Ppl will be stripping each other of their 1st amendment rights w out even noticing it 😂 I’m sure a lot of these “birdwatchers” will be bots hired by Twitter too 👀. Especially when it comes to Covid, anything that goes against the mainstream (aka TRUTH) will be censored, watch.
— Tina Mill (@tinasolavishh) January 26, 2021
Lol, really? So if birdwatchers deem information coming from the left is “Misinformation” . Those responsible for tweeting will be suspended? Bahhhhh ha haaaaa. Yeeeah right..
— PJ O. (@JoeCavanaugh19) January 26, 2021
.@Twitter's new feature to help combat misinformation to be called 'Birdwatch' and uses the same philosophy of upvoting/downvoting false info claims, but limited to birdwatchers selected by Twitter. Wonder how Twitter will stop it from getting gamed?https://t.co/gSpsNmfmFk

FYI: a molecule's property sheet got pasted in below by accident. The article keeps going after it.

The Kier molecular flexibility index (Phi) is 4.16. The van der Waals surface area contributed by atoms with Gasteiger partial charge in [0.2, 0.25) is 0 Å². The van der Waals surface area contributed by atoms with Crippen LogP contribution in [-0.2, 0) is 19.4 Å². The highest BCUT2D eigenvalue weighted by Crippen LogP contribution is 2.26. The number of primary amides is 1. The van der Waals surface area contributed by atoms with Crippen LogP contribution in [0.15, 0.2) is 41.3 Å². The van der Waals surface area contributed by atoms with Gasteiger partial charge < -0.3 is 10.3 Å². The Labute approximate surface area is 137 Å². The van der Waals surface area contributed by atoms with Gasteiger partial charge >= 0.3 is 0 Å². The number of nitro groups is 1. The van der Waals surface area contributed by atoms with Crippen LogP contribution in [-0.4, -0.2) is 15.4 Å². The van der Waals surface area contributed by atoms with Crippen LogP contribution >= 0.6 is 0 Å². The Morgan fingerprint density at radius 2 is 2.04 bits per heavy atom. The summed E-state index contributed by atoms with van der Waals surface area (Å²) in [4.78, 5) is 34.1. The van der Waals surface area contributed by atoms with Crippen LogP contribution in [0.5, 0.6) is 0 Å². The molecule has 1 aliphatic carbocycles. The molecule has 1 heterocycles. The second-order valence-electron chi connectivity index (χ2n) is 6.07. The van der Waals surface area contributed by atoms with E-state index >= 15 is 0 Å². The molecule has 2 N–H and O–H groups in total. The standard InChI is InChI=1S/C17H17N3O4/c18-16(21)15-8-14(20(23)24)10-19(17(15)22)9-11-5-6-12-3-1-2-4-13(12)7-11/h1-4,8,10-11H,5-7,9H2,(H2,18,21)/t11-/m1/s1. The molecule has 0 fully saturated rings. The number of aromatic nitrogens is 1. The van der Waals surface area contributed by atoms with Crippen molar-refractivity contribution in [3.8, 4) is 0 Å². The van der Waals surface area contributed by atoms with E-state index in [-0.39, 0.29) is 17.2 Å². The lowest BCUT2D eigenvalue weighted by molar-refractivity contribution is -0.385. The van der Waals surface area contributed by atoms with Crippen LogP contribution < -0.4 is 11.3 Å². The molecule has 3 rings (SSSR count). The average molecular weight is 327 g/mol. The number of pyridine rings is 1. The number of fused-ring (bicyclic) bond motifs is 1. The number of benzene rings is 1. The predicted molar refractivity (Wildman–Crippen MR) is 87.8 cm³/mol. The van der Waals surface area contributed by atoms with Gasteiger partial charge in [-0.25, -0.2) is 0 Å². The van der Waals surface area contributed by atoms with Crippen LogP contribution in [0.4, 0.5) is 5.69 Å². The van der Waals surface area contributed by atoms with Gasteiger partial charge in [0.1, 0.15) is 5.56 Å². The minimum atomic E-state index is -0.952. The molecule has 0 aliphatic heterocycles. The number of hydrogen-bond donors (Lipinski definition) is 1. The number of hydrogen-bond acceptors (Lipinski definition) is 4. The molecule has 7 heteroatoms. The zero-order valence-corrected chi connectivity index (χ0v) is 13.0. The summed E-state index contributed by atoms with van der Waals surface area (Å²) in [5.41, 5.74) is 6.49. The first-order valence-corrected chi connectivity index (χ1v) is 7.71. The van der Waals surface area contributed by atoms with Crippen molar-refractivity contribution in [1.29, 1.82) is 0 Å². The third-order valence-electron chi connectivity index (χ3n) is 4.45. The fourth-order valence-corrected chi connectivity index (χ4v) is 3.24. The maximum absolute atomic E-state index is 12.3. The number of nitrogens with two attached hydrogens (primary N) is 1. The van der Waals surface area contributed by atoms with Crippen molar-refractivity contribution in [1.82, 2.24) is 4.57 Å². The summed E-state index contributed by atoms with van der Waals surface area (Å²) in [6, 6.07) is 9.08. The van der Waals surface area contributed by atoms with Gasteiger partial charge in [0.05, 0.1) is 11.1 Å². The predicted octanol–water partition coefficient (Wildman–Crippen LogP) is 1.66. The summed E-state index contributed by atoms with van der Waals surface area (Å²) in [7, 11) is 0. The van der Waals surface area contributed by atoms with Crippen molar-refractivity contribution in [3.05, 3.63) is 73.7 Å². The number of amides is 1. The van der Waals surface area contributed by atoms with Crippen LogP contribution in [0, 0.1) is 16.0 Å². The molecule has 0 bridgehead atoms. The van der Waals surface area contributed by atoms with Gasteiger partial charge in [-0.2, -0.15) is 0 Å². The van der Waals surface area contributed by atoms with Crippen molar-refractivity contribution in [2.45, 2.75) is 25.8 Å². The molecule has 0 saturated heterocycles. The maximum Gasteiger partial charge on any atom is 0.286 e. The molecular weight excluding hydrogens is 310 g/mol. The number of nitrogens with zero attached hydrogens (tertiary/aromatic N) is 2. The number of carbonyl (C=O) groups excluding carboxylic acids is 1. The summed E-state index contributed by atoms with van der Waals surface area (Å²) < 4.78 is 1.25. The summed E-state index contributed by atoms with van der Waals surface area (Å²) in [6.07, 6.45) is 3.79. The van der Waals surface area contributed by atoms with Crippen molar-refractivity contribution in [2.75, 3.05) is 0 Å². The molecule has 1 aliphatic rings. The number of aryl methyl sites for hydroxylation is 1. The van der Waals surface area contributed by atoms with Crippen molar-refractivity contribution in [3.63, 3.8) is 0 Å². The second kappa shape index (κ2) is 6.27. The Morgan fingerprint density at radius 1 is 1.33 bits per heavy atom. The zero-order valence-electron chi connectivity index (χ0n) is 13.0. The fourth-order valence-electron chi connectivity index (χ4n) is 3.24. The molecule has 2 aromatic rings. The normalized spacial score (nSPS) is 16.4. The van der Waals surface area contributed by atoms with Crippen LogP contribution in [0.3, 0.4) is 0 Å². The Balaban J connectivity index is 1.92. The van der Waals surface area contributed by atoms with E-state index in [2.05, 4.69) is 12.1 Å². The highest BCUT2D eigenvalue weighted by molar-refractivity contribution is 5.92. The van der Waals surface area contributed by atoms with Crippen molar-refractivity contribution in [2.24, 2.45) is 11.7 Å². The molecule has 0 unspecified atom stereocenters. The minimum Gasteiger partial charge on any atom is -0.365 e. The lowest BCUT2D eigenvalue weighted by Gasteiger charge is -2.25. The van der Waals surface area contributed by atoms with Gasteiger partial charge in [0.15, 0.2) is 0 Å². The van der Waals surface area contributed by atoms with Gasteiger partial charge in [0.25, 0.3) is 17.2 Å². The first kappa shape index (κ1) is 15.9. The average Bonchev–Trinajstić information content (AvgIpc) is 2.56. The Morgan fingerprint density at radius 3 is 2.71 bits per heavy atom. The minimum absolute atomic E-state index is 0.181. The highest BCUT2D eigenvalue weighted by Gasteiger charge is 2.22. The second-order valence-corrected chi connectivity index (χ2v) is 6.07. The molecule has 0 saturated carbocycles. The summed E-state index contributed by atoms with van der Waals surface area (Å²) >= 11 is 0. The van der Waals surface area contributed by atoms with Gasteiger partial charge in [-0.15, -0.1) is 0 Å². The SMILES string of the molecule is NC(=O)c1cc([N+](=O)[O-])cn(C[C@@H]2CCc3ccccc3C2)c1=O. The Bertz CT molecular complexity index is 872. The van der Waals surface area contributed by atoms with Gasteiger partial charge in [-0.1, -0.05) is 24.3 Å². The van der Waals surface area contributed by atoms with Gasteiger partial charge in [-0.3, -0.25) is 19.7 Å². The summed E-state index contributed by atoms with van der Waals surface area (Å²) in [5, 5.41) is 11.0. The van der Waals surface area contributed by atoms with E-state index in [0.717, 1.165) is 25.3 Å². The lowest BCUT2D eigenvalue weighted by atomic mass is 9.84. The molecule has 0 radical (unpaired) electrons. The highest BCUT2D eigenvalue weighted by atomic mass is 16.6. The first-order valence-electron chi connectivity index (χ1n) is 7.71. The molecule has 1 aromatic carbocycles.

— Nimish (@nimsaw) January 26, 2021
Wow I can’t believe they are even trying such a solution. It’s like we can’t fact check one statement so let’s attach thousands of other opinions to it which again we can’t check. Soon there needs to be a birdwatch of the birdwatchers.
— Iman G (@_imang_) January 26, 2021
..by the time the birdwatchers 1) notice 2) add a note, 3) achieve consensus that a note is helpful (aka the truth putting its pants on), the harmful tweet will have travelled halfway around the world
— fasterthanlime 🌌 (@fasterthanlime) January 25, 2021
I have seen several Tweets that Twitter should hire more moderators instead. But the moderation capabilities of birdwatchers are very limited. They can't suspend users. While testing, the notes aren't even visible on Twitter. Birdwatch has no impact on the visibility of Tweets.
— Luca Hammer (@luca) January 26, 2021
who will watch the birdwatchers?
— Patrick Elliot (@PaddyElliot) January 26, 2021